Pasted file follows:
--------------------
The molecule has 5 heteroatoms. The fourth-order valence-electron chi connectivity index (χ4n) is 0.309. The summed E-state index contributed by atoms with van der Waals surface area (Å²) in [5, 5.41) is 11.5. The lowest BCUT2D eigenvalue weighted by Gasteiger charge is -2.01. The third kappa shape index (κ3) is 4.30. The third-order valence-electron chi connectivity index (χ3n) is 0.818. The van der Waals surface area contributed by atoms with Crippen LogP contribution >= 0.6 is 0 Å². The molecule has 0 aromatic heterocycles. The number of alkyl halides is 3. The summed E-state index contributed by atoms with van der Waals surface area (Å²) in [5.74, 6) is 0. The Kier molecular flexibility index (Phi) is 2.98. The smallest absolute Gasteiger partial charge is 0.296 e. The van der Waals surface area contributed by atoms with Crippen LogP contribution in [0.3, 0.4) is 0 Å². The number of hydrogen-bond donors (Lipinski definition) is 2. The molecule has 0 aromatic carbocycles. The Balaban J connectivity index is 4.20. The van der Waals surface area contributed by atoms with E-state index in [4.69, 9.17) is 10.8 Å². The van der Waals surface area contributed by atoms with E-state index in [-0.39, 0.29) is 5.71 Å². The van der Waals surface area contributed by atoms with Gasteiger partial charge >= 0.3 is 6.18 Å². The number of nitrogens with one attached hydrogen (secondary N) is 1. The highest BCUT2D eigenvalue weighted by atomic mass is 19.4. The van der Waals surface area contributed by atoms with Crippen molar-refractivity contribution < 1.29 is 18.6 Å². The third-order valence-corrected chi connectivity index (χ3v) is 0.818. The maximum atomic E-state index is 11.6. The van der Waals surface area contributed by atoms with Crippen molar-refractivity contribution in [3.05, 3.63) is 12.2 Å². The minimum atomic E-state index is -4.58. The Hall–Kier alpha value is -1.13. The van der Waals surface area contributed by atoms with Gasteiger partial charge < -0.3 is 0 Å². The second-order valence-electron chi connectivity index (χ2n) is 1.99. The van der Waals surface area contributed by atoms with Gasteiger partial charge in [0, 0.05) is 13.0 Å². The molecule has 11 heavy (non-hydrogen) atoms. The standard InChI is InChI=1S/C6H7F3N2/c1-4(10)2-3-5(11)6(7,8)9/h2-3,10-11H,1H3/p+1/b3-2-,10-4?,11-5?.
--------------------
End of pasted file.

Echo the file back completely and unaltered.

The molecule has 5 heteroatoms. The fourth-order valence-electron chi connectivity index (χ4n) is 0.309. The summed E-state index contributed by atoms with van der Waals surface area (Å²) in [5, 5.41) is 11.5. The lowest BCUT2D eigenvalue weighted by Gasteiger charge is -2.01. The third kappa shape index (κ3) is 4.30. The third-order valence-electron chi connectivity index (χ3n) is 0.818. The van der Waals surface area contributed by atoms with Crippen LogP contribution >= 0.6 is 0 Å². The molecule has 0 aromatic heterocycles. The number of alkyl halides is 3. The summed E-state index contributed by atoms with van der Waals surface area (Å²) in [5.74, 6) is 0. The Kier molecular flexibility index (Phi) is 2.98. The smallest absolute Gasteiger partial charge is 0.296 e. The van der Waals surface area contributed by atoms with Crippen LogP contribution in [0.3, 0.4) is 0 Å². The number of hydrogen-bond donors (Lipinski definition) is 2. The molecule has 0 aromatic carbocycles. The Balaban J connectivity index is 4.20. The van der Waals surface area contributed by atoms with E-state index in [4.69, 9.17) is 10.8 Å². The van der Waals surface area contributed by atoms with E-state index in [-0.39, 0.29) is 5.71 Å². The van der Waals surface area contributed by atoms with Gasteiger partial charge >= 0.3 is 6.18 Å². The number of nitrogens with one attached hydrogen (secondary N) is 1. The highest BCUT2D eigenvalue weighted by atomic mass is 19.4. The van der Waals surface area contributed by atoms with Crippen molar-refractivity contribution < 1.29 is 18.6 Å². The third-order valence-corrected chi connectivity index (χ3v) is 0.818. The maximum atomic E-state index is 11.6. The van der Waals surface area contributed by atoms with Crippen molar-refractivity contribution in [3.05, 3.63) is 12.2 Å². The minimum atomic E-state index is -4.58. The Hall–Kier alpha value is -1.13. The van der Waals surface area contributed by atoms with Gasteiger partial charge < -0.3 is 0 Å². The second-order valence-electron chi connectivity index (χ2n) is 1.99. The van der Waals surface area contributed by atoms with Gasteiger partial charge in [0, 0.05) is 13.0 Å². The molecule has 11 heavy (non-hydrogen) atoms. The standard InChI is InChI=1S/C6H7F3N2/c1-4(10)2-3-5(11)6(7,8)9/h2-3,10-11H,1H3/p+1/b3-2-,10-4?,11-5?.